Macao, Aomen, Haijing Ao
Identification. Macau is a city in southern China's Guangdong province, and was until 20 December 1999 an overseas Portuguese territory, founded in 1557. It is now a special administrative region within the People's Republic of China, which agreed to recognize the city's special social and economic system for a period of fifty years.
Macau's status as an outpost of European settlement and commerce in China and its air of isolation gave it a special historical identity. Its population, while politically dominated by the Portuguese and their descendants, was always marked by an admixture of groups and by a steady influx of Chinese migrants. Since the early nineteenth century the majority of the population was Chinese. Macau was located on the old "silk route" and emerged as a major entrepôt (intermediary) trading center in Southeast Asia in the seventeenth and eighteenth centuries.
The name Macau is derived from the Chinese A-ma-gao Bay of A-Ma. A-ma was the name of a Chinese goddess, popular with the Chinese seafarers and fishermen who had a temple on the peninsula when the Portuguese first anchored there in 1513.
As a creation of the Portuguese, Macau represents a peculiar blend of Oriental and Western influences. This has given rise to a unique and hybrid urban culture, which gives the city an air of romance and nostalgia. At present, it is a rich commercial and industrialized city. Macau also has a reputation, dating from the 1920s and 1930s, as a place of smuggling, gambling, prostitution, and crime controlled by Chinese "triads" (crime syndicates). Macau's gambling houses were (and are) famous across Asia and still form a popular (Chinese) tourist destination.
Location and Geography. Macau is located on a small peninsula and lies at the western shore of the great Pearl River Delta, opposite Hong Kong. Together with its two islands, Taipa and Coloane (connected to the peninsula by large bridges), it measures only some 8.5 square miles (22 square kilometers). Before inclusion into China in December 1999, Macau was separated from the mainland by the Barrier Gate (Portas do Cêrco) frontier. The city has good air links, and ferry and hydrofoil service to the neighboring islands, the mainland, and Hong Kong. A large international airport was opened in 1995.
There is no flora and fauna to speak of, as buildings have filled up most of the available space, and most primeval forest was used for construction and industrial purposes. Some pine forest remains on Coloane. In the late twentieth century significant land reclamation projects were carried out around the peninsula, creating space for new housing and industries, thus doubling the surface area of the city. The climate of Macau is subtropical and humid.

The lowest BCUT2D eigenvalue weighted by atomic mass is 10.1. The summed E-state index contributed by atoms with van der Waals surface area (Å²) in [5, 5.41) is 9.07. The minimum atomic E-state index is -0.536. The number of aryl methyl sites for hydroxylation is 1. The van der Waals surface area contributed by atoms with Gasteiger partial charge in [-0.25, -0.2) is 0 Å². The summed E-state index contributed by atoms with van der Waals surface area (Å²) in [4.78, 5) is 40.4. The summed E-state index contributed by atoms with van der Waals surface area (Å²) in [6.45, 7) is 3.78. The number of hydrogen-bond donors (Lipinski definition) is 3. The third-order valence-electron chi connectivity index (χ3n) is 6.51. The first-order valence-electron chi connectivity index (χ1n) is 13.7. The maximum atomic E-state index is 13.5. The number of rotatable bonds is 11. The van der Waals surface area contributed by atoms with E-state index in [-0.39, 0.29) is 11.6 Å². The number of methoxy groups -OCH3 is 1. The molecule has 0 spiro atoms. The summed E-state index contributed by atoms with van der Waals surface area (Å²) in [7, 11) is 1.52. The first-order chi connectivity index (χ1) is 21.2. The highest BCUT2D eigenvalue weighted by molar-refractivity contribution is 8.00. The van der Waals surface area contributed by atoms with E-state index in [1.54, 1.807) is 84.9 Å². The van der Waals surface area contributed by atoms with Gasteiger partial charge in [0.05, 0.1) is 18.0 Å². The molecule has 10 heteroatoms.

Demography. The city's population is about 465,000 (1999), with 95 percent ethnic Chinese. The Portuguese comprise about 3 percent of the population, with the rest including other Europeans, Indians, and various other groups, such as Filipinos. Immigration from China's mainland has always been significant, fueled by the opportunities of Macau's international trade and dynamic urban economy (especially in the twentieth century there was an exponential growth of immigration). At present, population growth is about 1.8 percent annually. Fertility (1.27 children per woman) is low according to Asian standards. Almost 50 percent of the ethnic Chinese population was born outside
Linguistic Affiliation. Indigenous languages spoken are Chinese-Cantonese (Yue dialect and Min dialects, about 96 percent of the population) and Portuguese (about 4 percent). Beijing-Chinese (Putonghua dialect) is a second language and growing in influence (for example, it is used in education). English is also expanding as a language in commerce and tourism. The old Macanese language (Patuá, or Makista) was a typical Creole language, based on Portuguese but heavily influenced by various Chinese dialects and by Malay. It has now virtually died out.
Symbolism. The coat of arms of Macau shows two angels around a shield with a crown, one holding a cross and one holding a globe. Beneath is the motto; "City of the Name of God, there is none more loyal," which refers to Macau's Catholic identity and bond with the Portuguese motherland. What the status of this coat of arms will be under Chinese rule is unclear.
As unofficial emblems or symbols of the town one might see the casino as the emblem of "modernity" (giving the city its main income), and the lone facade of Saint Paul's Cathedral as an apt symbol of Macau's past. This façade, a typical Portuguese structure, is the only remnant of an impressive Catholic church destroyed by fire in the eighteenth century. It may symbolize the near token presence of Portuguese culture in a now predominantly Chinese city that owes the larger part of its wealth to the Chinese fascination with gambling and to the efforts of Chinese businessmen and laborers.
Emergence of the Nation. Although Portuguese sailors first anchored in 1513 and started using the peninsula for provisioning, Macau as a town was founded in 1557. It was a fixed point on the trade route to the Far East.